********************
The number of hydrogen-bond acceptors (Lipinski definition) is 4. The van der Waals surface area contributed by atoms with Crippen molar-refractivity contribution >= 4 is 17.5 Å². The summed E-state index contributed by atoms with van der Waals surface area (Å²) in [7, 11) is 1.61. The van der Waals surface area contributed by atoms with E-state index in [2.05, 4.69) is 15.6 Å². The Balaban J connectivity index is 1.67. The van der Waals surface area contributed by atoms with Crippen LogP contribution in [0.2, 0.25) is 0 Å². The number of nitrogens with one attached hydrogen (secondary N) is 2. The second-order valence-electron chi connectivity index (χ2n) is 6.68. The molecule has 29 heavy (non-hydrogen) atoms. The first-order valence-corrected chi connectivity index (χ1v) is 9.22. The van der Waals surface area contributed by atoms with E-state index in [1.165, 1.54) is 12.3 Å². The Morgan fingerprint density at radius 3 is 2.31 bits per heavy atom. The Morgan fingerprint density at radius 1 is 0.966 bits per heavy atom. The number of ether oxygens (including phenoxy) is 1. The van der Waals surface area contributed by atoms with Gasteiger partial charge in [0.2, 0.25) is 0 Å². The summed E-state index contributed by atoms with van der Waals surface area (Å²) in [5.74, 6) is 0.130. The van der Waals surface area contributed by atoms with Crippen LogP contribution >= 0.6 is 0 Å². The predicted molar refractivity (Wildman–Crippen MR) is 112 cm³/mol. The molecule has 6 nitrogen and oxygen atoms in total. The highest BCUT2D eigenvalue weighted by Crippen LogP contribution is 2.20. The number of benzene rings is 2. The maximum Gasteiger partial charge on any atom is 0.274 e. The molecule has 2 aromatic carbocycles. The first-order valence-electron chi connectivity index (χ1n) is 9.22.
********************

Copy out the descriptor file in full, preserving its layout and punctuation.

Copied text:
The number of hydrogen-bond acceptors (Lipinski definition) is 4. The van der Waals surface area contributed by atoms with Crippen molar-refractivity contribution >= 4 is 17.5 Å². The summed E-state index contributed by atoms with van der Waals surface area (Å²) in [7, 11) is 1.61. The van der Waals surface area contributed by atoms with E-state index in [2.05, 4.69) is 15.6 Å². The Balaban J connectivity index is 1.67. The van der Waals surface area contributed by atoms with Crippen LogP contribution in [0.2, 0.25) is 0 Å². The number of nitrogens with one attached hydrogen (secondary N) is 2. The second-order valence-electron chi connectivity index (χ2n) is 6.68. The molecule has 29 heavy (non-hydrogen) atoms. The first-order valence-corrected chi connectivity index (χ1v) is 9.22. The van der Waals surface area contributed by atoms with E-state index in [1.165, 1.54) is 12.3 Å². The Morgan fingerprint density at radius 3 is 2.31 bits per heavy atom. The Morgan fingerprint density at radius 1 is 0.966 bits per heavy atom. The number of ether oxygens (including phenoxy) is 1. The van der Waals surface area contributed by atoms with Gasteiger partial charge in [0.2, 0.25) is 0 Å². The summed E-state index contributed by atoms with van der Waals surface area (Å²) in [5.74, 6) is 0.130. The van der Waals surface area contributed by atoms with Crippen LogP contribution >= 0.6 is 0 Å². The predicted molar refractivity (Wildman–Crippen MR) is 112 cm³/mol. The molecule has 6 nitrogen and oxygen atoms in total. The highest BCUT2D eigenvalue weighted by Crippen LogP contribution is 2.20. The number of benzene rings is 2. The maximum Gasteiger partial charge on any atom is 0.274 e. The molecule has 2 aromatic carbocycles. The first-order valence-electron chi connectivity index (χ1n) is 9.22.